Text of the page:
Dalvin Cook set to meet with Eagles: Is he a 1st-round option?

Dalvin Cook set to meet with Eagles: Is he a 1st-round option?

INDIANAPOLIS -- We won't know how fast Dalvin Cook will run the 40-yard dash until Friday (Update: He ran a 4.49). But on Thursday afternoon, he certainly didn't waste any time.

The Florida State product is one of the top running backs in a draft class full of good ones.

In fact, he thinks he's the best.

"We got the top guys in this class at running back," Cook said, answering the first question thrown his way at the combine. "It's probably one of the best you've seen yet. I think what separates me, I can do it all. I can stay on the field all three downs. I'm just a do-it-all back. And I just feel like I am the best back in this class."

We won't know for years if Cook is right about being the best running back in this year's class, but we will find out what teams think on April 27 when picks start getting announced in Philly.

The Eagles will have either the 14th or 15th pick in the draft (a coin flip will decide). Depending on how the draft shakes out, Cook, who has been the desired pick for many Eagles fans, could be a real option.  

After stepping down from the podium on Thursday afternoon, Cook said he had a meeting set up with the Eagles on Thursday night. Meanwhile, LSU's Leonard Fournette said he hadn't yet met with the Eagles and Tennessee's Alvin Kamara said he had.

For now, Fournette is forecasted to go earlier in the first round and be the first back taken off the board. If that happens, he won't be available. And Kamara might sneak into the first round but might be a stretch at 14 or 15. Same with Christian McCaffrey.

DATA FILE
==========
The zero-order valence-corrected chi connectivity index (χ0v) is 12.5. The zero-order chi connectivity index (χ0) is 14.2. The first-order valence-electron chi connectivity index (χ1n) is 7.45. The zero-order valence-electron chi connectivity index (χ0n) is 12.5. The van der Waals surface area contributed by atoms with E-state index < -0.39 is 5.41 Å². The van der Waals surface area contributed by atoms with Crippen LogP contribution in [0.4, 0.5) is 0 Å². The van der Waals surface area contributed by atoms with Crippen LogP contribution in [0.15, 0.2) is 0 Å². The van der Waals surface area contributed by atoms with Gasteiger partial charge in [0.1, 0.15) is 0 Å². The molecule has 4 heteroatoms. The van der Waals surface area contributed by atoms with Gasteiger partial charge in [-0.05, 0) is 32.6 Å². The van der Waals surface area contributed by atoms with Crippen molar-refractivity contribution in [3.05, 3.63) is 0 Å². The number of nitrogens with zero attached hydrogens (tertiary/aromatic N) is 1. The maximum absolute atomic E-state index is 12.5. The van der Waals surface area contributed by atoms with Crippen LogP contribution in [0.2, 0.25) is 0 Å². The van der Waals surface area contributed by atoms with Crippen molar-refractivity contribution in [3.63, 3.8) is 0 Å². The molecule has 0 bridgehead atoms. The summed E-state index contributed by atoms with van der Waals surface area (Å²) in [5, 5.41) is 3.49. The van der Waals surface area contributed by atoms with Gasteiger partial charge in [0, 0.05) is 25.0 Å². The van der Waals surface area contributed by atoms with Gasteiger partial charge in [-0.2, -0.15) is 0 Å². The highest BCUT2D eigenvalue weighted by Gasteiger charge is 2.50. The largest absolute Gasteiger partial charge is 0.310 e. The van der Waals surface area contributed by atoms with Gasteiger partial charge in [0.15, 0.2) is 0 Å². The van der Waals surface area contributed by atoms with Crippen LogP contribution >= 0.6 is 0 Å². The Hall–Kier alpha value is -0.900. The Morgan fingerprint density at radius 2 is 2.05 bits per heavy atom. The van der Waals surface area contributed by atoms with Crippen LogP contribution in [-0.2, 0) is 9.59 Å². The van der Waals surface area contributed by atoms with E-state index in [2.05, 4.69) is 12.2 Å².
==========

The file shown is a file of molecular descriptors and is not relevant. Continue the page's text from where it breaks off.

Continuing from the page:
Cook might go off the board around where the Eagles pick.

But will the Eagles pick him?

It's hard to tell. Last season, while the Eagles still had the eighth pick, de facto general manager Howie Roseman didn't discount the possibility of taking Ezekiel Elliott in that spot. Since then, Roseman has acknowledged that everything he said back then in regard to the draft was nonsense; they were just trying to move up to snag Carson Wentz.

While the Eagles moved up and drafted Wentz, the Cowboys took Elliott off the board at No. 4, put him behind a great offensive line, paired him with another electric rookie and watched him blossom into arguably the league's top back.

Cook thinks he can have similar success.

"It goes to show if a running back gets put in the right system and put in the right place, he can do a good amount of things for a team," Cook said. "I feel like if I get put in the right system, I can do the things Zeke did."

While the Eagles' needs at wide receiver and cornerback have been more publicized -- and probably for good reason -- they need some help at running back, too.

Ryan Mathews is coming off a serious neck injury and will likely not return to Philly. Kenjon Barner is a restricted free agent. Darren Sproles will play his final season in 2017 and Wendell Smallwood showed promise, but not enough to feel confident with him carrying the load.